2020-12-13 “That’s What Christmas Is All About”

Cornerstone EPC                                                                              Sunday morning
Franklin, NC 28734                                                                          December 13, 2020

“That’s What Christmas Is All About”
Luke 2:8-14

It’s supposed to be a joyous time—these days and weeks leading to Christmas.  It should be, as the old song goes, the most wonderful time of the year.  Presently we shall see, once again, the supreme, fundamental reason for joy.  Yet, either this year, or generally at this time of year, these days don’t seem joyous to many of us.  A few reasons for this feeling come to mind; let’s look squarely at them.

Some of us struggle for joy in the face of the short days, long nights, and inclement weather common this time of year.  Others of us tire from all the rush—to this event or that, to shopping that never seems to end, and the like—and the rush rushes the joy right out of our lives.  In this year, not quite like any other, we endure sickness, or threat of same—dire or otherwise—with attending misery, isolation (itself a form of misery), and the like.  Some us also struggle against holiday grief.  These times bring the unwelcome reminder that some whom we would love to have with us this year are not here.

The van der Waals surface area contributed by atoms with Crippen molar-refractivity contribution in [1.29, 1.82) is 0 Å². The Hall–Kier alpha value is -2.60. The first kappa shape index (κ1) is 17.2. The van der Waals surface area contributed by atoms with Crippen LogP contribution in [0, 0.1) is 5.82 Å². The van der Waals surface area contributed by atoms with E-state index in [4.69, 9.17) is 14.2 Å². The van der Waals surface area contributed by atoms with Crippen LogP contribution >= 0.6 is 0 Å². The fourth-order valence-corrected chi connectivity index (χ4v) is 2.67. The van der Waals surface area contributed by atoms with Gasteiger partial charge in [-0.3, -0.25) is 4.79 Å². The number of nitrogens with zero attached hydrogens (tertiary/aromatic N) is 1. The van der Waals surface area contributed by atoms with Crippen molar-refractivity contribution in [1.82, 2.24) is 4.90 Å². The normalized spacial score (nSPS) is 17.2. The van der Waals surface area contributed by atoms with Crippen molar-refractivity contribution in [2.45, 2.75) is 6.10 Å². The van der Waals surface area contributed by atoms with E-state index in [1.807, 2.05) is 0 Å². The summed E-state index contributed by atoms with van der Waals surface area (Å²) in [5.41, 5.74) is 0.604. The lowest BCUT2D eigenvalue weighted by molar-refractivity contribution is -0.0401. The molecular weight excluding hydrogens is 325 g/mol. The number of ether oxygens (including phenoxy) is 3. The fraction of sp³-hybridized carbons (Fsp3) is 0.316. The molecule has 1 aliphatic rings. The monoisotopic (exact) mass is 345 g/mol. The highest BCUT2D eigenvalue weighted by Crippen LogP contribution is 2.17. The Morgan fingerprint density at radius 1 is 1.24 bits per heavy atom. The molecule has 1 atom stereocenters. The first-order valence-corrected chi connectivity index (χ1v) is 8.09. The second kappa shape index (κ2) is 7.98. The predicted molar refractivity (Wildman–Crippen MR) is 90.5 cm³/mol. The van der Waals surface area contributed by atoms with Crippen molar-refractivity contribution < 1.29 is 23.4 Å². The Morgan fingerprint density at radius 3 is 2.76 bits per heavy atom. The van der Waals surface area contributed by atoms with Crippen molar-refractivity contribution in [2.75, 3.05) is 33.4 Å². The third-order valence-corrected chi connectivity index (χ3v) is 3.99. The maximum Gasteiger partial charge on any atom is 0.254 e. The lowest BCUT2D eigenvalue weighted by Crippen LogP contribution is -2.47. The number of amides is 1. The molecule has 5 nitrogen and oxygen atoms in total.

Yet, as noted earlier, we have a supreme reason for joy—even amid the aforementioned woes.  Indeed, may the Lord Jesus give us His joy as we hear His Word once again read and proclaimed in this place.


Let us leave, for a few moments, this time and place and go to a time long ago and a land far away.  See a field, under a tranquil night, not far from Bethlehem.  See shepherds watching their flock: watching against thieves that will steal, and watching against predators that will kill.  It is, apart from the aforementioned threats, a bucolic scene—but into this scene comes a most unusual sight.

An angel appears to these shepherds, and at the appearance of the angel the glory of the Lord shines round about them.  The shepherds, seeing all of this, fear exceedingly—likely they would have feared a wolf or a robber much less.  The shepherds’ collective sense of sight causes them great fear, and their collective sense of hearing would cause them even more fear—except for the message they hear.